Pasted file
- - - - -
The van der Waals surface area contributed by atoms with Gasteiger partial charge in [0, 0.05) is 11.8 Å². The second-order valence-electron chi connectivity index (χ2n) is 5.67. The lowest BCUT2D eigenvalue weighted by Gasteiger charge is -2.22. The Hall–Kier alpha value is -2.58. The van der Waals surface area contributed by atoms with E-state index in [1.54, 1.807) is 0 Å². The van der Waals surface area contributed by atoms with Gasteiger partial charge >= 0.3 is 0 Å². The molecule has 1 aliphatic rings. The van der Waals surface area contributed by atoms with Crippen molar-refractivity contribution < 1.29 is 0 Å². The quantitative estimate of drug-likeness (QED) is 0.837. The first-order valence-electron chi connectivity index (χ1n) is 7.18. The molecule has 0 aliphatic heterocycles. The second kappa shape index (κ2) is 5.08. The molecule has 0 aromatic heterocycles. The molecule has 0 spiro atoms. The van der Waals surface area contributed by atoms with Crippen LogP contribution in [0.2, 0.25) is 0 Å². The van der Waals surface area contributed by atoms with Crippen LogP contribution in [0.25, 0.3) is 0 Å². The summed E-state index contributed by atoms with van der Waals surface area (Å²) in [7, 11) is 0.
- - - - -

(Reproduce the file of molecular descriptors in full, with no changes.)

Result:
The van der Waals surface area contributed by atoms with Gasteiger partial charge in [0, 0.05) is 11.8 Å². The second-order valence-electron chi connectivity index (χ2n) is 5.67. The lowest BCUT2D eigenvalue weighted by Gasteiger charge is -2.22. The Hall–Kier alpha value is -2.58. The van der Waals surface area contributed by atoms with E-state index in [1.54, 1.807) is 0 Å². The van der Waals surface area contributed by atoms with Gasteiger partial charge >= 0.3 is 0 Å². The molecule has 1 aliphatic rings. The van der Waals surface area contributed by atoms with Crippen molar-refractivity contribution < 1.29 is 0 Å². The quantitative estimate of drug-likeness (QED) is 0.837. The first-order valence-electron chi connectivity index (χ1n) is 7.18. The molecule has 0 aliphatic heterocycles. The second kappa shape index (κ2) is 5.08. The molecule has 0 aromatic heterocycles. The molecule has 0 spiro atoms. The van der Waals surface area contributed by atoms with Crippen LogP contribution in [0.2, 0.25) is 0 Å². The van der Waals surface area contributed by atoms with Crippen LogP contribution in [0.25, 0.3) is 0 Å². The summed E-state index contributed by atoms with van der Waals surface area (Å²) in [7, 11) is 0.